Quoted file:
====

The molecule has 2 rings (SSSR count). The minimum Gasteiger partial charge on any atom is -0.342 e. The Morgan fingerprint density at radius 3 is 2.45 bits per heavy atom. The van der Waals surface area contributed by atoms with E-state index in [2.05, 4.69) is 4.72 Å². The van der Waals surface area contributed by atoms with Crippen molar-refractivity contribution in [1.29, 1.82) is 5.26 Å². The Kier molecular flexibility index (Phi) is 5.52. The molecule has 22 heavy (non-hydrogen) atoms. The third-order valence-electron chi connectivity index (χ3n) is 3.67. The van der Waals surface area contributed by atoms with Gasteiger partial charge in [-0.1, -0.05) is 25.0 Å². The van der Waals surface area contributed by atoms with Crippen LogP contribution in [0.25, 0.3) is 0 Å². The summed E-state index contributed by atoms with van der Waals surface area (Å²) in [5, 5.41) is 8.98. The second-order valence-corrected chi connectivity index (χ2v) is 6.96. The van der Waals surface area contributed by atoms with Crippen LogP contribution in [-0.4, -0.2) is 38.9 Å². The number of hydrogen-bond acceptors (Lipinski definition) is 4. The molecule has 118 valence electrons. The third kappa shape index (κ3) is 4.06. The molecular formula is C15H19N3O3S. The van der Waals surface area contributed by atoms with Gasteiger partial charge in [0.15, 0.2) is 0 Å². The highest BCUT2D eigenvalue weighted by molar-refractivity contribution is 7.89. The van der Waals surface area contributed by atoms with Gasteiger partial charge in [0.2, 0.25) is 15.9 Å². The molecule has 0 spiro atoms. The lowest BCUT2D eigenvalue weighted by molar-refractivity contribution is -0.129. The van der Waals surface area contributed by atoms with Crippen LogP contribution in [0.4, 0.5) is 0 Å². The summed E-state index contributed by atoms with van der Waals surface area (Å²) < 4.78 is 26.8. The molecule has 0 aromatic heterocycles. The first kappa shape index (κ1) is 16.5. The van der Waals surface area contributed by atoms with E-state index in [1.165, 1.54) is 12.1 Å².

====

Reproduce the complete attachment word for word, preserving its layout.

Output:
The molecule has 2 rings (SSSR count). The minimum Gasteiger partial charge on any atom is -0.342 e. The Morgan fingerprint density at radius 3 is 2.45 bits per heavy atom. The van der Waals surface area contributed by atoms with E-state index in [2.05, 4.69) is 4.72 Å². The van der Waals surface area contributed by atoms with Crippen molar-refractivity contribution in [1.29, 1.82) is 5.26 Å². The Kier molecular flexibility index (Phi) is 5.52. The molecule has 22 heavy (non-hydrogen) atoms. The third-order valence-electron chi connectivity index (χ3n) is 3.67. The van der Waals surface area contributed by atoms with Gasteiger partial charge in [-0.1, -0.05) is 25.0 Å². The van der Waals surface area contributed by atoms with Crippen LogP contribution in [0.25, 0.3) is 0 Å². The summed E-state index contributed by atoms with van der Waals surface area (Å²) in [5, 5.41) is 8.98. The second-order valence-corrected chi connectivity index (χ2v) is 6.96. The van der Waals surface area contributed by atoms with Crippen LogP contribution in [-0.4, -0.2) is 38.9 Å². The number of hydrogen-bond acceptors (Lipinski definition) is 4. The molecule has 118 valence electrons. The third kappa shape index (κ3) is 4.06. The molecular formula is C15H19N3O3S. The van der Waals surface area contributed by atoms with Gasteiger partial charge in [0.15, 0.2) is 0 Å². The highest BCUT2D eigenvalue weighted by molar-refractivity contribution is 7.89. The van der Waals surface area contributed by atoms with Gasteiger partial charge in [0.2, 0.25) is 15.9 Å². The molecule has 0 spiro atoms. The lowest BCUT2D eigenvalue weighted by molar-refractivity contribution is -0.129. The van der Waals surface area contributed by atoms with Crippen LogP contribution in [0.4, 0.5) is 0 Å². The summed E-state index contributed by atoms with van der Waals surface area (Å²) < 4.78 is 26.8. The molecule has 0 aromatic heterocycles. The first kappa shape index (κ1) is 16.5. The van der Waals surface area contributed by atoms with E-state index in [1.165, 1.54) is 12.1 Å².